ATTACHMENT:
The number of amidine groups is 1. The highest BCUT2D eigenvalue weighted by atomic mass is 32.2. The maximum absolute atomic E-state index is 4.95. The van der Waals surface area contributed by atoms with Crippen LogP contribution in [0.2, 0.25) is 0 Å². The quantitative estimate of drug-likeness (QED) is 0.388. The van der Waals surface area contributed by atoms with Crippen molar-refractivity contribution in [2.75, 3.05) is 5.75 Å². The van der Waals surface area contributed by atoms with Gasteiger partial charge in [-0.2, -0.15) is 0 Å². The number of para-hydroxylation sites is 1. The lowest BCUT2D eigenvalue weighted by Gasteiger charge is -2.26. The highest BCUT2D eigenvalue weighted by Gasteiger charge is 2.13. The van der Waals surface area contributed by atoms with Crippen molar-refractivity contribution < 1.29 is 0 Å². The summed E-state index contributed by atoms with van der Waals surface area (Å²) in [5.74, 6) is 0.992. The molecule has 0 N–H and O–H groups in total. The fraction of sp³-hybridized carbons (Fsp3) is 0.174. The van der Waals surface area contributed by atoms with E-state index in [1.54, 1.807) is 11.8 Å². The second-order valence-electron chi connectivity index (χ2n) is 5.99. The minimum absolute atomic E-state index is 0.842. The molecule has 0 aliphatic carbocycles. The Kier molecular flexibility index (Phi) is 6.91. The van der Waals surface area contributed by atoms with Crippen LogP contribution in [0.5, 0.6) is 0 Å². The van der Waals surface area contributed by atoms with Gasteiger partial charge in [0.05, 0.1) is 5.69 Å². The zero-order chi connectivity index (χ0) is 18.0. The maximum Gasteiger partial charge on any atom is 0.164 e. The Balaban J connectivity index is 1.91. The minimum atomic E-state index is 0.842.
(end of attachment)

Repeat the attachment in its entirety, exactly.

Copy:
The number of amidine groups is 1. The highest BCUT2D eigenvalue weighted by atomic mass is 32.2. The maximum absolute atomic E-state index is 4.95. The van der Waals surface area contributed by atoms with Crippen LogP contribution in [0.2, 0.25) is 0 Å². The quantitative estimate of drug-likeness (QED) is 0.388. The van der Waals surface area contributed by atoms with Crippen molar-refractivity contribution in [2.75, 3.05) is 5.75 Å². The van der Waals surface area contributed by atoms with Gasteiger partial charge in [-0.2, -0.15) is 0 Å². The number of para-hydroxylation sites is 1. The lowest BCUT2D eigenvalue weighted by Gasteiger charge is -2.26. The highest BCUT2D eigenvalue weighted by Gasteiger charge is 2.13. The van der Waals surface area contributed by atoms with Crippen molar-refractivity contribution < 1.29 is 0 Å². The summed E-state index contributed by atoms with van der Waals surface area (Å²) in [5.74, 6) is 0.992. The molecule has 0 N–H and O–H groups in total. The fraction of sp³-hybridized carbons (Fsp3) is 0.174. The van der Waals surface area contributed by atoms with E-state index in [1.54, 1.807) is 11.8 Å². The second-order valence-electron chi connectivity index (χ2n) is 5.99. The minimum absolute atomic E-state index is 0.842. The molecule has 0 aliphatic carbocycles. The Kier molecular flexibility index (Phi) is 6.91. The van der Waals surface area contributed by atoms with Crippen LogP contribution in [0.5, 0.6) is 0 Å². The van der Waals surface area contributed by atoms with Gasteiger partial charge in [0.05, 0.1) is 5.69 Å². The zero-order chi connectivity index (χ0) is 18.0. The maximum Gasteiger partial charge on any atom is 0.164 e. The Balaban J connectivity index is 1.91. The minimum atomic E-state index is 0.842.